International Journal of Critical Care and Emergency Medicine is an open access, peer reviewed journal publishing articles on emergency medicine and the intensive care. The Journal provides a platform for authors to contribute their findings and help raise awareness among readers in various aspects of emergency medicine. The journal aims to publish highest quality clinical content via open access platform providing the readers free, immediate and unlimited access.

International Journal of Critical Care and Emergency Medicine is an open journal which accelerates research updates in various aspects such as Acute Injury, Basic Investigations, Cardiology, Cardiopulmonary Resuscitation, Chest Pain Emergency, Clinical Controversies, Critical Care, Disaster Management, Emergency, Emergency Diagnostic and Therapeutic Techniques, Emergency Medicine, First Aid, Healthy Policy and Ethics, Immediate Response to Trauma, Injury and Disease Prevention, Intensive Care, Observational Cohort Studies, Out-of-Hospital Emergency Medical Service, Pharmacology, Pre-Hospital Care, Radiology, Rescue Squad, Sports Medicine, Sudden Illness, Toxicology, Traumatology, Visual Diagnosis in Emergency Medicine, Wound Care Techniques, etc. Original Article, Reviews, Mini Reviews, Short Communications, Case Reports, Clinical Image, Perspectives/Opinions, Letters, Short Note and Commentaries are accepted for publication. All articles published in the journal are subject to a rigorous peer review process. It encourages authors to publish their work in detail.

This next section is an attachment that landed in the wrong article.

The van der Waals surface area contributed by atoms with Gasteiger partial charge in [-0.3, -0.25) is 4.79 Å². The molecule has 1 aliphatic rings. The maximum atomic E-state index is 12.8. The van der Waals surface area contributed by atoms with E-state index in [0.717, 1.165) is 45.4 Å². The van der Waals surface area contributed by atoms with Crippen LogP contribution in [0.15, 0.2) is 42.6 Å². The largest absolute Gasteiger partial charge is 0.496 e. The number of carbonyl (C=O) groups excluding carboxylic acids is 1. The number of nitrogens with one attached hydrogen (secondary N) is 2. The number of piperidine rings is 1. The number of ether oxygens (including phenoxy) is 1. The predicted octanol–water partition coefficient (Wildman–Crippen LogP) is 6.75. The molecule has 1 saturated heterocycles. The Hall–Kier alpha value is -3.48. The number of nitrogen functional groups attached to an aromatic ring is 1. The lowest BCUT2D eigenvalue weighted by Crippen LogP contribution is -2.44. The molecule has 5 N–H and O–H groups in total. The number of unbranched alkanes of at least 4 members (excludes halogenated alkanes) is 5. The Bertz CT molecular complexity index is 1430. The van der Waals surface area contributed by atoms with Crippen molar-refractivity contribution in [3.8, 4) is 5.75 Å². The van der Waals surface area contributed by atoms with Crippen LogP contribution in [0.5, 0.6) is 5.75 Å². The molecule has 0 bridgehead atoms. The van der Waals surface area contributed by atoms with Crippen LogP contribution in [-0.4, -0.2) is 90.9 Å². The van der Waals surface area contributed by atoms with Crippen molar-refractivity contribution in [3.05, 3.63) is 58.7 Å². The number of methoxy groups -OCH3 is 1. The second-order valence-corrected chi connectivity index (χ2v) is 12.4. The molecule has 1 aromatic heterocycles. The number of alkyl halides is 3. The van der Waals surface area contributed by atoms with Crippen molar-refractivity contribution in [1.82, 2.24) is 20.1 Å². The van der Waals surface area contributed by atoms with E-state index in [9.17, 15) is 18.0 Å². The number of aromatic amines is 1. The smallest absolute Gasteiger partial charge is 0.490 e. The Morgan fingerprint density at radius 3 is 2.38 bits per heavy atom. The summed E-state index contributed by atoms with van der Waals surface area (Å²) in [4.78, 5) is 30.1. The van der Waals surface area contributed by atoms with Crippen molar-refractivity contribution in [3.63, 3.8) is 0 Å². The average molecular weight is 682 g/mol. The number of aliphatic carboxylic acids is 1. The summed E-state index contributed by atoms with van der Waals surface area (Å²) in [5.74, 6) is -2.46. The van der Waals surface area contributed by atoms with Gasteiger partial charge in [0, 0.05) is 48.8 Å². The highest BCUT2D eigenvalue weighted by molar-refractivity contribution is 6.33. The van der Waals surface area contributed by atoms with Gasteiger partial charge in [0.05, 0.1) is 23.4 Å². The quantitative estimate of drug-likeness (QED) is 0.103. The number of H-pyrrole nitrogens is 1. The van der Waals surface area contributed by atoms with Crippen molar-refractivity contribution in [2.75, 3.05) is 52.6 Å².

Journal Information

Title: International Journal of Critical Care and Emergency Medicine

ISSN: 2474-3674

Editor-in-chief: Yasushi Shibata

NLM title abbreviation: Int J Crit Care Emerg Med

ISO abbreviation: Int J Crit Care Emerg Med

Other titles: IJCCEM

Category: General Medicine

DOI: 10.23937/2474-3674

Peer review: Double blind

Review speed: 3 weeks

Fast-track review: 10 days

Publication format (s): Electronic and print

Publication policy: Open Access; COPE guide

Publication type(s): Periodicals

Publisher: ClinMed International Library

Country of publication: USA

Language: English

Contact email: contact@clinmedjournals.org

 
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 Open Access DOI:10.23937/2474-3674/1510052

Thinking Outside the "Box": Severe Intra-Abdominal Bleeding Due to Liver Injury Post CPR

Catsim Fassassi and Ronald Simon